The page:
“It was so much fun,” said Mr. Dunn, a lawyer. “It was such a relaxing change of pace.”
When Mr. Dunn, 40, moved six years ago with Ms. Kesselman into the three-story brick-front rowhouse on a gritty street in the Mott Haven section of the Bronx, the backyard was mostly paved with concrete. But Mr. Dunn, who as a child toiled in his mother’s garden in Youngstown, Ohio, wanted a plot of his own. He rented a jackhammer and spent two days uprooting concrete. While neighboring lots remain paved, the couple’s has apple trees, a vegetable garden, compost bins and the chicken coop.
“We weren’t thinking about property values,” said Ms. Kesselman, 42. “We were thinking about food.”
For Ms. Kesselman, a photographer, gardening is an extension of the community work she does in Mott Haven, a neighborhood with scant open space. Four years ago, Ms. Kesselman convinced her community garden to raise chickens. With a grant from Just Food, a nonprofit group that supports urban agriculture, the garden now has a coop with a dozen hens, cared for by 14 volunteers who receive eggs in exchange for their work. Ms. Kesselman also teaches classes on raising chickens and is a founder of the South Bronx Farmers Market.
There is no data tracking how many New Yorkers are tilling the earth — but it’s clear which way the wind is blowing. Last year, 5,000 New Yorkers attended educational workshops led by the New York City Compost Project, a program created in 1993. More than 250 honeybee hives are registered with the city, but beekeepers like Andrew Coté, the founder of the New York City Beekeepers Association, suspect the real number is higher. His association has 480 members, up from 25 in 2007.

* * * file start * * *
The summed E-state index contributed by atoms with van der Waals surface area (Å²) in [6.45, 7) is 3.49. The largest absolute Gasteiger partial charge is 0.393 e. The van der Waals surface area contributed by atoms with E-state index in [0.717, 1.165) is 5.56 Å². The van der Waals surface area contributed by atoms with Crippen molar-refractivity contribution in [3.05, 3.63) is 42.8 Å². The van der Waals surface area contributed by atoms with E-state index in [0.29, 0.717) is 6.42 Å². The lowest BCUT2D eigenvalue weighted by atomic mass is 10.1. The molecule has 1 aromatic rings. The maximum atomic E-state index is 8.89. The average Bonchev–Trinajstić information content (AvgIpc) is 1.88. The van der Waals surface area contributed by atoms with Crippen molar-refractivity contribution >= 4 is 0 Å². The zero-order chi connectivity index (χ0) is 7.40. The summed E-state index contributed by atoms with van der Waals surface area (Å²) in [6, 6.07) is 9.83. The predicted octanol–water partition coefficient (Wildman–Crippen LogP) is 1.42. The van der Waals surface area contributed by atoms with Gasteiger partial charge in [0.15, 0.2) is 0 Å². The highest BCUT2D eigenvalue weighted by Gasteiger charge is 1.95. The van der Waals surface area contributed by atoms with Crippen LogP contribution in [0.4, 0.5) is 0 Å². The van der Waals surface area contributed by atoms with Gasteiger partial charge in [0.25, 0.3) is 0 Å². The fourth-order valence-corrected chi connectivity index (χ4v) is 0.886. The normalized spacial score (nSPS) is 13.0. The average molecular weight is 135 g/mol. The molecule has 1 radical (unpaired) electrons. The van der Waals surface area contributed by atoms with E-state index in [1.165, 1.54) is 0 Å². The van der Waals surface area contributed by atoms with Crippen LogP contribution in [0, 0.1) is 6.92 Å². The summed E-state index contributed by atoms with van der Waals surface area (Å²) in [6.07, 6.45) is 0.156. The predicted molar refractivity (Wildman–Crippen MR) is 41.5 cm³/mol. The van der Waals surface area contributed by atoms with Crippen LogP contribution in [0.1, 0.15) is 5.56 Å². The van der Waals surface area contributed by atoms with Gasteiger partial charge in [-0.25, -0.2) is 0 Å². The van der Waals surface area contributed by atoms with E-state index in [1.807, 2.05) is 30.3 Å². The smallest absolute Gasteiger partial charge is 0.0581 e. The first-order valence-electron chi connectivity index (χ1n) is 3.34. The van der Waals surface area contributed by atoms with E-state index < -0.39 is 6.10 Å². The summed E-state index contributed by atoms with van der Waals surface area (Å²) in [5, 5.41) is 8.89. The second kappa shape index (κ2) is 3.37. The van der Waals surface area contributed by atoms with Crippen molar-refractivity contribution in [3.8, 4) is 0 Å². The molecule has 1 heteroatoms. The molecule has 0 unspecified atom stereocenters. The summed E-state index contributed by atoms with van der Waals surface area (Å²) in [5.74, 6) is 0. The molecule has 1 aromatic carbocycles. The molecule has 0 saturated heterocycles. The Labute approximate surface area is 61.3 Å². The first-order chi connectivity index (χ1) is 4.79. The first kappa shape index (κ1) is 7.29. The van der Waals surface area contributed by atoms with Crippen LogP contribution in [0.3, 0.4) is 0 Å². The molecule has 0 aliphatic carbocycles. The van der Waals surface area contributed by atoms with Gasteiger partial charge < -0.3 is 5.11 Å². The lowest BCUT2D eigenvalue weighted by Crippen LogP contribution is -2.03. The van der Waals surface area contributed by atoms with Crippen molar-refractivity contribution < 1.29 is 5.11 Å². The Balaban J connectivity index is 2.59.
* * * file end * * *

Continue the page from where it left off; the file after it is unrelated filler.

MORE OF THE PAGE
The city does not track how many New Yorkers keep hens (roosters are illegal), but those numbers may be growing, too. Just Food has 765 members in its City Chicken Meetup group for enthusiasts. In 2012, the meetup had 400 members.
“My wife’s aunt was keeping chickens in Canarsie 40 years ago, and there have been beekeepers in the city on and off forever,” said Lenny Librizzi, the assistant director of the open space greening program for GrowNYC, a nonprofit organization, as well as a keeper of chickens and a grower of vegetables and mushrooms. “But there has definitely been an increase. I went to the feed store and they were out of organic feed for the week. The owner says, ‘I used to buy 10 bags at a time, and now I buy 100 at a time.’ ”
Some New Yorkers are not stopping at gathering eggs. They are raising meat for the table.
“We’re definitely desensitized to the fact that we’re eating meat from an animal. We just don’t want to think about it,” said Jacques Gautier, the chef and owner of the restaurant Palo Santo in Park Slope, Brooklyn. “That kind of bothered me.”
So, about six years ago, Mr. Gautier, 35, began breeding rabbits for food on the rooftop of his brownstone, which houses his home and restaurant. Mr. Gautier kept as many as 40 rabbits in the 1,200-square-foot space, which also had a vegetable and herb garden. The city health code does not limit the number of rabbits a resident can keep.